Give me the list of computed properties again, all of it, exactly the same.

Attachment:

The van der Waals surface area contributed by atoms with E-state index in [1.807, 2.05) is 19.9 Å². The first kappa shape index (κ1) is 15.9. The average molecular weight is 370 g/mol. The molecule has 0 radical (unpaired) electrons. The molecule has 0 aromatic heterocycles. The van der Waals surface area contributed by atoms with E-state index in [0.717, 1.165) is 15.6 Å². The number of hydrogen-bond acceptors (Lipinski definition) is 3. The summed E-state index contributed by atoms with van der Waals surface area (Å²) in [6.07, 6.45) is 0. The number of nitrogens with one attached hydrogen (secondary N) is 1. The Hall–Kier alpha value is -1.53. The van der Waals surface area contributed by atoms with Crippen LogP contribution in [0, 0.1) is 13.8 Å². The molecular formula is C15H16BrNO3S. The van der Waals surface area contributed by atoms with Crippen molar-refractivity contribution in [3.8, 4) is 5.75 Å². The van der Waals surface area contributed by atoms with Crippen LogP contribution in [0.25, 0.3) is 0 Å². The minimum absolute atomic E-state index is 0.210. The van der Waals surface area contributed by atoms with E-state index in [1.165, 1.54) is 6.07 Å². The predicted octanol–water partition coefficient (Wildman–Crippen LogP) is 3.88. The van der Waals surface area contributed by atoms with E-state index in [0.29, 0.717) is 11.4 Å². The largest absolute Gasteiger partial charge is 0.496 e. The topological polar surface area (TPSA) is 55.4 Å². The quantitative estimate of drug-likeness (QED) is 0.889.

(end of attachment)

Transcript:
The van der Waals surface area contributed by atoms with E-state index in [1.807, 2.05) is 19.9 Å². The first kappa shape index (κ1) is 15.9. The average molecular weight is 370 g/mol. The molecule has 0 radical (unpaired) electrons. The molecule has 0 aromatic heterocycles. The van der Waals surface area contributed by atoms with E-state index in [0.717, 1.165) is 15.6 Å². The number of hydrogen-bond acceptors (Lipinski definition) is 3. The summed E-state index contributed by atoms with van der Waals surface area (Å²) in [6.07, 6.45) is 0. The number of nitrogens with one attached hydrogen (secondary N) is 1. The Hall–Kier alpha value is -1.53. The van der Waals surface area contributed by atoms with Crippen LogP contribution in [0, 0.1) is 13.8 Å². The molecular formula is C15H16BrNO3S. The van der Waals surface area contributed by atoms with Crippen molar-refractivity contribution in [3.8, 4) is 5.75 Å². The van der Waals surface area contributed by atoms with Crippen LogP contribution in [0.25, 0.3) is 0 Å². The minimum absolute atomic E-state index is 0.210. The van der Waals surface area contributed by atoms with E-state index in [1.165, 1.54) is 6.07 Å². The predicted octanol–water partition coefficient (Wildman–Crippen LogP) is 3.88. The van der Waals surface area contributed by atoms with E-state index in [0.29, 0.717) is 11.4 Å². The largest absolute Gasteiger partial charge is 0.496 e. The topological polar surface area (TPSA) is 55.4 Å². The quantitative estimate of drug-likeness (QED) is 0.889.